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Detail of ceremonial chariot. The falcon Horus carries the solar disk engraved with the winged scarab, the God Khépri, symbol of the rising sun and resurrection and a giver of life. Amarna type of sun (hieroglyph: The Key to Life). Beetle is the cyclic symbol of the sun and resurrection. He is the sun rising from itself, which comes from God. The beetle carries the huge ball of the sun between its legs, as the sun god returns shadows of the night. The beetle is day and night.

Carved black limestone statue of Bes, the Egyptian bandy-legged, dwarf deity with a lion's ears, mane, and tail. Bes is usually depicted as a bearded, savage-looking, yet comical figure, believed to guard against evil spirits and misfortune. Dirt patina. Ptolemaic. 305-30 BC

Period: Neo-Assyrian Date: ca. 8th century B.C. Geography: Mesopotamia, Nimrud (ancient Kalhu, IRAQ) Culture: Assyrian 1958, excavated by Sir Max Mallowan on behalf of the British School of Archaeology in Iraq and the Metropolitan Museum of Art; ceded to the British School of Archaeology in Iraq in the division of finds; acquired by the Museum in 1959, purchased from British School of Archaeology in Iraq

Statue, Wadjet (?) Period: Late Period Dynasty: Dynasty 25–26 Date: ca. 712–525 B.C. Geography: Egypt Medium: Bronze or copper all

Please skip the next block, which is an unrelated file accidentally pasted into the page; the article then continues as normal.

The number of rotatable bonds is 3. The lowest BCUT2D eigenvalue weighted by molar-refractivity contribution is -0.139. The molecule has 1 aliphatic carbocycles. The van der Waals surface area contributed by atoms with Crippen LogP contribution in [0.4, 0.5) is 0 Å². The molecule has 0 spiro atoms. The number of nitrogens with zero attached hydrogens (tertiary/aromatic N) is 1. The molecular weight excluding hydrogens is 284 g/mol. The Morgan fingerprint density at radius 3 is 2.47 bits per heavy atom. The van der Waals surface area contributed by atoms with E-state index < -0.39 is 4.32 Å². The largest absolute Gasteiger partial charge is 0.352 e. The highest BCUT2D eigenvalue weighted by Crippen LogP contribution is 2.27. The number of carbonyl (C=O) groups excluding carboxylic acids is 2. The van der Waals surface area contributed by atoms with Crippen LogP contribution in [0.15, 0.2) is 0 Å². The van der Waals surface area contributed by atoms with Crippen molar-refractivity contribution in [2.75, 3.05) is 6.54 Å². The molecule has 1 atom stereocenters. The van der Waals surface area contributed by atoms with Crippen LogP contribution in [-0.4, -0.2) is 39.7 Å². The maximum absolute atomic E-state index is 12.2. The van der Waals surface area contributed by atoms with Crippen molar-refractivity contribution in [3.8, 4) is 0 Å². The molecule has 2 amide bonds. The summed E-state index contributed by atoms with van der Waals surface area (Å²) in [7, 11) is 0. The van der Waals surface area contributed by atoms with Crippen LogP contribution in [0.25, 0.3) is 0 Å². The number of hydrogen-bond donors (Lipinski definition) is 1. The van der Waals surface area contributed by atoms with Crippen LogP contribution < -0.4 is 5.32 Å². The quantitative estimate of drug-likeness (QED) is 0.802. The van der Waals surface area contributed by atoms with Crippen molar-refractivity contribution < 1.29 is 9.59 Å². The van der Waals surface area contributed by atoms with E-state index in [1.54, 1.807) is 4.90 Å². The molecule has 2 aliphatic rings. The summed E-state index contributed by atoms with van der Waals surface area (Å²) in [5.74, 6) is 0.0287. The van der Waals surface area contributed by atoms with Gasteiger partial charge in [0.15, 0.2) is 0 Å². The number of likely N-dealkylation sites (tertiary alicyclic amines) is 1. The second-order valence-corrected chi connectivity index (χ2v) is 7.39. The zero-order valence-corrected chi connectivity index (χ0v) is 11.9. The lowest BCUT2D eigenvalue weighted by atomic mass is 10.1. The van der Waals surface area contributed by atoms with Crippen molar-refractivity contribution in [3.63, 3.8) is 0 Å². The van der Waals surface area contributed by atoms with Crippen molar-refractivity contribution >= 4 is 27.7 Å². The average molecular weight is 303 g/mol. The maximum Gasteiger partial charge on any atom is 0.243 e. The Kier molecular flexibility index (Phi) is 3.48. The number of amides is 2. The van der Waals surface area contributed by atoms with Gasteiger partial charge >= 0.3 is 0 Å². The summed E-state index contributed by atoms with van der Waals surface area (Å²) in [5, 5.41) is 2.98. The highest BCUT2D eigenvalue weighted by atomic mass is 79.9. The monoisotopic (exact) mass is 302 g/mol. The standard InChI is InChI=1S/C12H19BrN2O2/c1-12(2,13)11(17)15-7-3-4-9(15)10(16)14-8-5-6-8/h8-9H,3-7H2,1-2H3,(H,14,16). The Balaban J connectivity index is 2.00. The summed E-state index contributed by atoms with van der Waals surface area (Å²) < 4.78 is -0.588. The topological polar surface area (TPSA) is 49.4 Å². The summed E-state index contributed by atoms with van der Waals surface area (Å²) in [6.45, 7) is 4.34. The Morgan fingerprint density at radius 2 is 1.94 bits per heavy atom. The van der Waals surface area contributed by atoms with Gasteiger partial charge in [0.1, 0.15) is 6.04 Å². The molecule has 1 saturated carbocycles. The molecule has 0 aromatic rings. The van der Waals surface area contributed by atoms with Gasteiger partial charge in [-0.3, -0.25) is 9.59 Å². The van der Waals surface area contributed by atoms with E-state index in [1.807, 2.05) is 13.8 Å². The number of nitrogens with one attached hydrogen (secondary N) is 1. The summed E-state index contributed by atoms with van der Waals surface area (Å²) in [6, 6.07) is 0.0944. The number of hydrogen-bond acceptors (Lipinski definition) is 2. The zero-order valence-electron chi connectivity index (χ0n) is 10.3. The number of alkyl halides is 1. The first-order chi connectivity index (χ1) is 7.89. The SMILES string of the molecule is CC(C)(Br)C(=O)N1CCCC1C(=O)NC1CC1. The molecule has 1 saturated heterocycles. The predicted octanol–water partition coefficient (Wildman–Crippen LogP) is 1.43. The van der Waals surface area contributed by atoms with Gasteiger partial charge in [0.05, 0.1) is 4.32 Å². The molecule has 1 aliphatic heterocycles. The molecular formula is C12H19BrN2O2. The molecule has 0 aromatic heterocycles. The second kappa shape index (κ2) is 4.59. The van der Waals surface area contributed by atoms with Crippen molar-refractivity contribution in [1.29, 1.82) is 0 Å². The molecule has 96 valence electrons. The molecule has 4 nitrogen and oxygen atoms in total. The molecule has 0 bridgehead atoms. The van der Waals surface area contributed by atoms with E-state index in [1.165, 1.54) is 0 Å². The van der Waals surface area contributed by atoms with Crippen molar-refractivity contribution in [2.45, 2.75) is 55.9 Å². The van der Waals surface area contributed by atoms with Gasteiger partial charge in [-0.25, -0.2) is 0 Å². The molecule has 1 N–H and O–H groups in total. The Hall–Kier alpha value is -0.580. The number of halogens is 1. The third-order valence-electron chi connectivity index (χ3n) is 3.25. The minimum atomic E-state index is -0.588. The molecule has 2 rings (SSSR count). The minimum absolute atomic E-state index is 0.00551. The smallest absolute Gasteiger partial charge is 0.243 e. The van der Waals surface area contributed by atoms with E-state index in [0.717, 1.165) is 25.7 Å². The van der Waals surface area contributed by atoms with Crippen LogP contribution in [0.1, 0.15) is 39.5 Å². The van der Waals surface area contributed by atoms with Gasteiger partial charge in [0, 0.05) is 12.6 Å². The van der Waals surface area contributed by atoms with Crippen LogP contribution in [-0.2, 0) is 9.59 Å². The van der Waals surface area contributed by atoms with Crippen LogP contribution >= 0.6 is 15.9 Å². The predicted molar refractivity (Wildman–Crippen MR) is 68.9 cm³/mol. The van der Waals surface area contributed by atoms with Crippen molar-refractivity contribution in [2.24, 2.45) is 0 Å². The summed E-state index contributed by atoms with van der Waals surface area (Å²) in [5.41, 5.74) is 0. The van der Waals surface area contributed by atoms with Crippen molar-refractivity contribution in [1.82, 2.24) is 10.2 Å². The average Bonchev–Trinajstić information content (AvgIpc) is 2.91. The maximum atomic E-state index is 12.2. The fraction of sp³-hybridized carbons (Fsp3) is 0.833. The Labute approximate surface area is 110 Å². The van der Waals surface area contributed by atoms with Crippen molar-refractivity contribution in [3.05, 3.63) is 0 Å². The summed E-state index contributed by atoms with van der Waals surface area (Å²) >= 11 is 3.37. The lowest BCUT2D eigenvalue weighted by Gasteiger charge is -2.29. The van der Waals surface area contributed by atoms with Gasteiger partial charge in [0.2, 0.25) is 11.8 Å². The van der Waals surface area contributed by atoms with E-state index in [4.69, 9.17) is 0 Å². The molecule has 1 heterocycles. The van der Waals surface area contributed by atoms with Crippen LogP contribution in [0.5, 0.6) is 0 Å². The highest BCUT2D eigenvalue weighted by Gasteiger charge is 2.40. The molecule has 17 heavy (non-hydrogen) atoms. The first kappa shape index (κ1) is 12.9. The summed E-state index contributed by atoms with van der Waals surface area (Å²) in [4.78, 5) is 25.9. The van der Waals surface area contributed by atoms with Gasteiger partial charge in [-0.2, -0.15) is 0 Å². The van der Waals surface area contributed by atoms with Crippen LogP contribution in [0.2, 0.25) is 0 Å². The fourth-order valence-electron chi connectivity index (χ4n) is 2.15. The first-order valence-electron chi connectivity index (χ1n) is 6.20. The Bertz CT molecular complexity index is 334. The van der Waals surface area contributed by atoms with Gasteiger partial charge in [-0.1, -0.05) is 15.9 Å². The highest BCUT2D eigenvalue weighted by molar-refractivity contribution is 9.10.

Abydos, Carving, Egypt Pharaoh wearing the blue war crown and getting the breath of life from the ankh held by one of the gods of Egypt.

Statuette of Amun, Third Intermediate Period, Dynasty 22, ca. 945–715 B.C. Egyptian Gold

Outer coffin of Queen Merytamun (M10C 119). Photograph by Harry Burton, 1929. Archives of the Egyptian Expedition, Department of Egyptian Art.

1st-2nd century A.D.Egypt Bronze with gold and glass inlay This palm (joining piece) of a ceremonial fan depicts a royal baldachin (canopy over a throne) atop an umbel, the flower section of the papyrus plant. On the back of the palm are sockets for three ostrich plumes. The lower end is made to fit onto a long staff. Goddesses holding feathered fans flank the pharaoh seated beneath the canopy.

Nimrud (Kalhu): Detail of a relief showing the head of a 'winged genius'. King Ashurnasirpal II (883-859 BC) The carving once decor-ated a reception room in the Royal Palace built by the king in his new capital city on the banks of the Tigris river.

∆ .. Ur-Nammu stele. Sumerian holy city Ur, hometown of the Patriarch Abraham was first settled from around 5000 BC. Ur flourished again in the time of the Third Dynasty of Ur in the 21st century BC which saw the final flowering of Sumerian achievement. The founder of this dynasty Ur-Nammu built a great Ziggurat